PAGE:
Maruti’s first-generation Ertiga was a huge success as customers loved it for its ease of driving, compactness and the very fact that it came with seven seats. It also came with frugal engines, with the option of a CNG variant as well. The Ertiga proved to be a very competitive package over the years, thanks to the aggressive pricing and the brand’s massive sales and service network. Fast-forward to six years later, with lakhs of these MPVs having been sold, Maruti had launched the second-generation model of the Ertiga in 2018. The new model comes with enhanced dimensions, more space and comfort, offering a premium feel. Even the pricing is very similar to its predecessor.
Nothing similar here
The new Maruti Suzuki cars are built on the lighter, fifth-generation Heartect platform that underpins other Marutis and the new Ertiga is lighter too. However, the petrol-engined version is almost as heavy as its predecessor because of the larger engine and the added battery pack. This MPV is also longer, wider and taller, while the wheelbase remains the same. The Ertiga continues to be a rather compact seven-seater. The first-generation Ertiga was quite simple in appearance, while the new one is modern and premium-looking. At the front, it features swept-back projector headlights, a chrome-studded grille and various other details that make it stand out. Even when viewed from the side, the Ertiga bears no resemblance to the old one; it gets chrome door handles, multi-spoke wheels, and a smoked-out D-pillar. At the rear, we like the Ciaz-inspired LED tail lights with a vertical extension.
Space for seven
Even the cabin is an evolution. However, there are various bits shared with other Marutis, like the gear lever, controls, flat-bottom steering, touchscreen and instrument cluster. The dashboard includes a combination of faux wood and plastic, but we the like the idea of having a dummy AC vent running the width of the dashboard. Stepping in and out is so much easier too because of the height and the Ertiga’s wide-opening doors. The seats up-front are huge and comfortable, thanks to the generous cushioning. There’s even a sliding front armrest as well. Room on the inside has improved, and the big windows and high ceiling add to the space available. The flat floor behind gives way for a third passenger and you also get a roof-mounted blower.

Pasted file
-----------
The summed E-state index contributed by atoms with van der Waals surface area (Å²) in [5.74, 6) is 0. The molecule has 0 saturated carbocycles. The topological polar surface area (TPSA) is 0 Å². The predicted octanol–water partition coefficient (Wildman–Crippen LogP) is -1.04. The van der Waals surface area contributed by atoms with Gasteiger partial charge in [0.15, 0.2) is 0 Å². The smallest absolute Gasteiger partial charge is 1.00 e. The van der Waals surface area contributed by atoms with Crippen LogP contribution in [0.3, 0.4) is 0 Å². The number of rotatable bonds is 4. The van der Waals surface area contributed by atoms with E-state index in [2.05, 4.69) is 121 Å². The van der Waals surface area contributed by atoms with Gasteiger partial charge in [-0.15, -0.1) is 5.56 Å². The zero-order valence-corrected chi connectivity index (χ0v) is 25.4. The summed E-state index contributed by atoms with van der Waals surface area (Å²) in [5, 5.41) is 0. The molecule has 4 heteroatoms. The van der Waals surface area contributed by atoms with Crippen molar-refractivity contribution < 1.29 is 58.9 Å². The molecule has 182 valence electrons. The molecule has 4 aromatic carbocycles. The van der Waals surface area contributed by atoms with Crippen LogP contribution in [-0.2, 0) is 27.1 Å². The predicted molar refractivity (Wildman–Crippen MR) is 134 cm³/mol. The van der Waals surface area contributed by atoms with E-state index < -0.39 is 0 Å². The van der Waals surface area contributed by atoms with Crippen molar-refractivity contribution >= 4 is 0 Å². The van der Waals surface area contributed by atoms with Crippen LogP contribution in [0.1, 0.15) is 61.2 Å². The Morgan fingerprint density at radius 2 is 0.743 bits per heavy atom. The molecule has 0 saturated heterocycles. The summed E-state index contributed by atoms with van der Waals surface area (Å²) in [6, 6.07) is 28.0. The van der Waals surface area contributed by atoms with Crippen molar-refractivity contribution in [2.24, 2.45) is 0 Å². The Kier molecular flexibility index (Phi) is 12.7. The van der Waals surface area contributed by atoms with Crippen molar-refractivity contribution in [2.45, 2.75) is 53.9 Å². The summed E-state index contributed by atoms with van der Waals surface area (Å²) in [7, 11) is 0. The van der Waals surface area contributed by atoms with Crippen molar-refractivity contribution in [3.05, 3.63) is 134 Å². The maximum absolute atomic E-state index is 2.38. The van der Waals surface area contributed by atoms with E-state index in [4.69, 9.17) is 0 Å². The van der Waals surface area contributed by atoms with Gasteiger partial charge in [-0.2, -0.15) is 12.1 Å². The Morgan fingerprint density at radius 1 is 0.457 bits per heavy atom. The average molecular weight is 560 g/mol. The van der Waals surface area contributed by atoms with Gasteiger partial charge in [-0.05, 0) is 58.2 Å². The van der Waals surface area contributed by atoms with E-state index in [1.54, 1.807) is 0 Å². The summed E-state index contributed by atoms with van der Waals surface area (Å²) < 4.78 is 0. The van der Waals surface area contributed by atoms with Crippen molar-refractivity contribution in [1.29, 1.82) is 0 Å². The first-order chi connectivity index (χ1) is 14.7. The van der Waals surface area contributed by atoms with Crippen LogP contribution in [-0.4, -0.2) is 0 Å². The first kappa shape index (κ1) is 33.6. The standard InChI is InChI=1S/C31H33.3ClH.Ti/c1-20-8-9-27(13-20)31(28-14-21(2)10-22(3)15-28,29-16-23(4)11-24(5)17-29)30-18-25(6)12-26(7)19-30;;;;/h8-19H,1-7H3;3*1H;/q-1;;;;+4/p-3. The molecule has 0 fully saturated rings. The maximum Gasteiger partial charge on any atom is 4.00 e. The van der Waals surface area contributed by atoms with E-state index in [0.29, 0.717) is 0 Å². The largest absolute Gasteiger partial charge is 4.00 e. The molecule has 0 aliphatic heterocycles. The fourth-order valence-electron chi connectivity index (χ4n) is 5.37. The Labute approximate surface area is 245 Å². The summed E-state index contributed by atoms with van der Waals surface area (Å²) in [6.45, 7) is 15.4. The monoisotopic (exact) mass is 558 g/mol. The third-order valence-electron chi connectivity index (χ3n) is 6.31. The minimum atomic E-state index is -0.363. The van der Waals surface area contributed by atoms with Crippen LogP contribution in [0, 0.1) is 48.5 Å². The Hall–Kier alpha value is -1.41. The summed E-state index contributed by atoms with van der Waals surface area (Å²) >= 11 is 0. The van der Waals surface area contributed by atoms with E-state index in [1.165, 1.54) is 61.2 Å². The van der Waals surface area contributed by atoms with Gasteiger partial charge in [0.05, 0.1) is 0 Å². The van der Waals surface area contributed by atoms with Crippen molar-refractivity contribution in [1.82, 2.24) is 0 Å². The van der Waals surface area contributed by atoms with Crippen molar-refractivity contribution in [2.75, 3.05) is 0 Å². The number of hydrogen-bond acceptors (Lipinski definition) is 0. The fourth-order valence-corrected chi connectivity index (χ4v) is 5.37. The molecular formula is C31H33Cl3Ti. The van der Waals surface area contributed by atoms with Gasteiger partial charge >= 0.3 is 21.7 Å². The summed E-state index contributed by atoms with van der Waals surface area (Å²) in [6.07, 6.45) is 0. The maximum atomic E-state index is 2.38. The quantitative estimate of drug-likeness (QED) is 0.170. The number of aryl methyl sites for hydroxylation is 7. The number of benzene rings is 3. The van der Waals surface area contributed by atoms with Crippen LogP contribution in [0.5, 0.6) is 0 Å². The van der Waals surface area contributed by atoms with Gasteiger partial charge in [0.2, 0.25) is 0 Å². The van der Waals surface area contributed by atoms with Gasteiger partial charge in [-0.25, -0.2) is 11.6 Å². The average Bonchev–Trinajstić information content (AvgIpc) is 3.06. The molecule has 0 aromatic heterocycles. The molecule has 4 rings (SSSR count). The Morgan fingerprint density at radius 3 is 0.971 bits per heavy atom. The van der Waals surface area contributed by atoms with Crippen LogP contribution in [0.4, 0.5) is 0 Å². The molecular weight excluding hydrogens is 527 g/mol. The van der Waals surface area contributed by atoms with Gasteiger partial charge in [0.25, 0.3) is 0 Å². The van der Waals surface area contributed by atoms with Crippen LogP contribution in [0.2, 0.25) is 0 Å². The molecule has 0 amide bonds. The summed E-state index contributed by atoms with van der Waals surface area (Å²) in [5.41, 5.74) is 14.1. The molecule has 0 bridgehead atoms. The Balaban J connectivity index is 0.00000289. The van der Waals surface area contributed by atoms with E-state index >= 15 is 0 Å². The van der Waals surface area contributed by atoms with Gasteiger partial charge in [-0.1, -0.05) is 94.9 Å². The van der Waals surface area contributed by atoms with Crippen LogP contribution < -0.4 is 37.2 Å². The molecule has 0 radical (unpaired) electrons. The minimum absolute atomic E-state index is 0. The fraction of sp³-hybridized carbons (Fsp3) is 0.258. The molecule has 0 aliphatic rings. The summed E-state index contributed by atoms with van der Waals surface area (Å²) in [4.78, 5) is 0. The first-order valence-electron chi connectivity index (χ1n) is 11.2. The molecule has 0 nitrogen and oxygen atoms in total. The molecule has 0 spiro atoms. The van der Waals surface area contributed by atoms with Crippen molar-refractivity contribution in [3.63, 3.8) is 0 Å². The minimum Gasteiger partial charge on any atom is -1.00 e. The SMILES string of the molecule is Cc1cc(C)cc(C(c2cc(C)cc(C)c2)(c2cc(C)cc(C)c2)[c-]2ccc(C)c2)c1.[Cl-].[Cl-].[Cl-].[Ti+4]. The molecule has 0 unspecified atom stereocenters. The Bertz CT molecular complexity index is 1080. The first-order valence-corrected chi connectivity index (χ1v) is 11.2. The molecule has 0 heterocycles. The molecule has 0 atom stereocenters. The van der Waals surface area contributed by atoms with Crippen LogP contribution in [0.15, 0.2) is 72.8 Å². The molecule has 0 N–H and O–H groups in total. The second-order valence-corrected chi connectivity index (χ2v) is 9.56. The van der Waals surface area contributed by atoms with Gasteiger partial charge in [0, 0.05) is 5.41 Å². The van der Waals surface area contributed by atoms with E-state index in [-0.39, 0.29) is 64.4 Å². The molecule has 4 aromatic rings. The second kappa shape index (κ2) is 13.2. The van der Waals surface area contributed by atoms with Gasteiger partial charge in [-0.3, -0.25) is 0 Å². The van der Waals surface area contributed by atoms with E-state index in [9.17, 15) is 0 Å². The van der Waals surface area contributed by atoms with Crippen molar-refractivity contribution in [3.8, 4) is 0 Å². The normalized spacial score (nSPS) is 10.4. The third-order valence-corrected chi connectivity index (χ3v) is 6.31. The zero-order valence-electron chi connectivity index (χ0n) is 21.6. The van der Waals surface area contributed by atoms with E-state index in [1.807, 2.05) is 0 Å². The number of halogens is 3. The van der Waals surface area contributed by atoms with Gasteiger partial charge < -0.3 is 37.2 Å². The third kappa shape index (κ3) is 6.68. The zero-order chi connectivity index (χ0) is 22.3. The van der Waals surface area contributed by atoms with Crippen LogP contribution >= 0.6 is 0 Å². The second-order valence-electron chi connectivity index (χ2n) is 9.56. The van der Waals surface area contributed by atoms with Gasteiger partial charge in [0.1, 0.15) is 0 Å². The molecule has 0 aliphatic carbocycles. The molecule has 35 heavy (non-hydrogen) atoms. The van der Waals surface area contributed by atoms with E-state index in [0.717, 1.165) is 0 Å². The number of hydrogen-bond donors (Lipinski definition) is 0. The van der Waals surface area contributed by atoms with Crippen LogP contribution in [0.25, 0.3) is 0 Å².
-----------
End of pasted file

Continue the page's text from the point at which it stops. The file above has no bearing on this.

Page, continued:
Access to the third row isn’t a task, since the one-touch mechanism ensures the middle seats slide forwards. Here, there is ample room for full-grown adults as well. This row even features a reclining function, particularly for tall passengers. Practicality comes in the form of cooled cupholders, bottle holders and charging outlets. At 209 litres, boot space is better than before. Also, there’s a secret stowage area under the boot floor.
Powering the Maruti Suzuki Ertiga is the K15 1462cc petrol engine that also works in the Ciaz. It produces 103bhp and 138Nm of torque and features a mild-hybrid system that is aided by two batteries. There’s also a lithium-ion pack beneath the passenger seat, which helps provide boost to the petrol motor. The engine start-stop system works smoothly in bumper-to-bumper traffic. The petrol motor is refined and it performs seamlessly in the city, with ample power on offer in the lower revs. It picks up speed from a standstill quite promptly but if you plan an overtake, you’ll need to work the motor that bit more. At high revs, the engine becomes vocal, but for as long as you’re driving at a relaxed pace, the engine is smooth and efficient, returning a claimed mileage of 19.34kpl for the manual gearbox.
We also drove the Ertiga with its 4-speed torque-converter gearbox; it works quite efficiently and shifts in to the highest gear, consuming lesser amounts of fuel. In ‘Low’ mode, you’ll find the Ertiga in the lowest gear possible, which proves useful when climbing up hills. It gets features like hill-hold and ESP.
We appreciate the levels of refinement of the new petrol engine, but somehow, it lacks punch. For those of you who want the automatic model, will have to sacrifice having a touchscreen system. There’s also a diesel-engined model on offer, but is nowhere near as refined as the petrol and demands quite a premium over the petrol Maruti Suzuki Ertiga. If a value-for-money, hassle-free seven-seater MPV is what you’re looking for, Maruti Suzuki Cars have made a great product of the Ertiga. Also, grab the latest info on the upcoming cars, only at autoX.